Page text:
Also, there was a time where we all caught a break, and waited for the group to "catch up", and we were commenting on if our tires were getting full of mud or not. Most tires were full of mud and bark from the "trail" but the Tera-Flex was pretty clean. This tire will not get clogged.

There was one area that provided us with a sandy hill climb. We were all playing nicely, taking turns roosting up the hill, until these two 4x4's came through. They decided they would take a stab at climing our hill. Well, I was not going to just stand there and have them show us how it was done! So, they took off up the hill, and once they determined which line theye were going to take, I took off after them. Well, to make a long story short, this was the scene of my first wreck of the day. I went flying up the hill, got a little off kilter, and ended up wiping out. Yep, right in front of those two dudes 4x4'in.

If I only had my suit on, I would have pulled that one off!

As for the rest of the day's action, Drew and I were doing some high-speed stuff, and I ended up wrecking pretty hard at the end of the day. It all happened pretty fast, but the front end washed out from under me, and I went over the bars hard. Took me a couple of minutes to get it back together. We rode out, loaded up the bikes, and called it a day. I drove back to Wenatchee, and then went to the doctor. As it turns out, I have a fractured left clavicle.


Hopefully I can have a speedy recovery, as the next update is scheduled for south of the border! In only 10 days!

Had a great time, and "thanks for everything" to the CFC guys!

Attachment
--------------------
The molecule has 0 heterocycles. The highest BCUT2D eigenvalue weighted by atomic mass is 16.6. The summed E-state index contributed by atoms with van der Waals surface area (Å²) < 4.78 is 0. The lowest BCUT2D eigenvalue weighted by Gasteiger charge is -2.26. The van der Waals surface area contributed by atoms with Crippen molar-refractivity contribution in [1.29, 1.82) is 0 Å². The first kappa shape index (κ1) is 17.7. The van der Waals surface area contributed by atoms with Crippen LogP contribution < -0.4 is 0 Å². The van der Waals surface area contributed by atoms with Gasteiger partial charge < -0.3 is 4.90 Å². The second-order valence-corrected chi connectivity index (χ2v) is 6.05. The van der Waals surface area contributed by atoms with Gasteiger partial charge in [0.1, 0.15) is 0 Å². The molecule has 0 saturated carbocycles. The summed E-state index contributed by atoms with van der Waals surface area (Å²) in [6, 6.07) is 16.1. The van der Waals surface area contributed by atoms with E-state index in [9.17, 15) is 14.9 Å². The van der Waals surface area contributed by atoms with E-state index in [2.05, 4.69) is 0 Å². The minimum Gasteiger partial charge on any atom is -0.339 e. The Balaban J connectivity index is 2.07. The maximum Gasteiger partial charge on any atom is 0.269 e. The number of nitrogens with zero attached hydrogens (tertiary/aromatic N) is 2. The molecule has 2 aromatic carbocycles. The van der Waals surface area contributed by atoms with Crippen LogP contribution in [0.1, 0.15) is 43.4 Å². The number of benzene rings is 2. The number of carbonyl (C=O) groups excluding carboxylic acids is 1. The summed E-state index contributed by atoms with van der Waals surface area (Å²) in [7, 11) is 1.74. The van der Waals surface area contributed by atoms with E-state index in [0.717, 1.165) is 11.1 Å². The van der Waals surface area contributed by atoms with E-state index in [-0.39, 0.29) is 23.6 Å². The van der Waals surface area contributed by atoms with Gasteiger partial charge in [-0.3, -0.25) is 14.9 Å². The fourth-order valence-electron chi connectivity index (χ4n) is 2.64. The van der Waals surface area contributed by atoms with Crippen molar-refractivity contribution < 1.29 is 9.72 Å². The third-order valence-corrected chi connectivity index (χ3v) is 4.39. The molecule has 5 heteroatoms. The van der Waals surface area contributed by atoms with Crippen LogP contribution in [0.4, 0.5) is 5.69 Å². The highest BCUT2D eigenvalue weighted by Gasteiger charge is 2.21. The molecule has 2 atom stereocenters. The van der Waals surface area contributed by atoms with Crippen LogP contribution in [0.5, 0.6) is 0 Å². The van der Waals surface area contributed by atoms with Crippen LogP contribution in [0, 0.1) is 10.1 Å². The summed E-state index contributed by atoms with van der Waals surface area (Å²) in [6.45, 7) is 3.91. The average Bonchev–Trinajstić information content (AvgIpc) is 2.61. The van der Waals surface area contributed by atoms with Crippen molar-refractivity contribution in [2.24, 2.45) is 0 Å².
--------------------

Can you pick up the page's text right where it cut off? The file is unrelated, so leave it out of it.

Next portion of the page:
PS: I think that your engine armour would look "GREAT" on some Wr's!


  • BrandonW

Posted February 07, 2003 - 06:00 AM


Follow up....

Odometer is currently reading 5186, so the Tera-Flex has approximately 536 miles on it. Center lugs are showing wear, but tha's about it. Outer lugs still have the "nipples" from the casting process.

Of that 536 miles, I would estimate that no more than 150 has been on paved surfaces, with the remainder coming from various off-road terrain types.

I'd post a picture, but, well, you all know I can't...


  • ddialogue

Posted February 07, 2003 - 07:23 AM


Is that Tera-Flex the DOT approved model?

  • waynewr

Posted February 10, 2003 - 06:20 AM


Hey, how do I get one of those rad head pipe heat shields?
The only one I have ever seen is the e-line ones for $90.

  • huskyrider

Posted February 10, 2003 - 03:23 PM


If I only had my suit on, I would have pulled that one off!

I really miss you without the cape but I'm sure that TT'r was right, it would be a shame if the tire sucked it up and wrapped it around the hub.
I've got great a mental picture of the cape flying behind you throwing up monster roost off that bad-ass tire.
Ddialogue, I think those are DOT approved for street riding.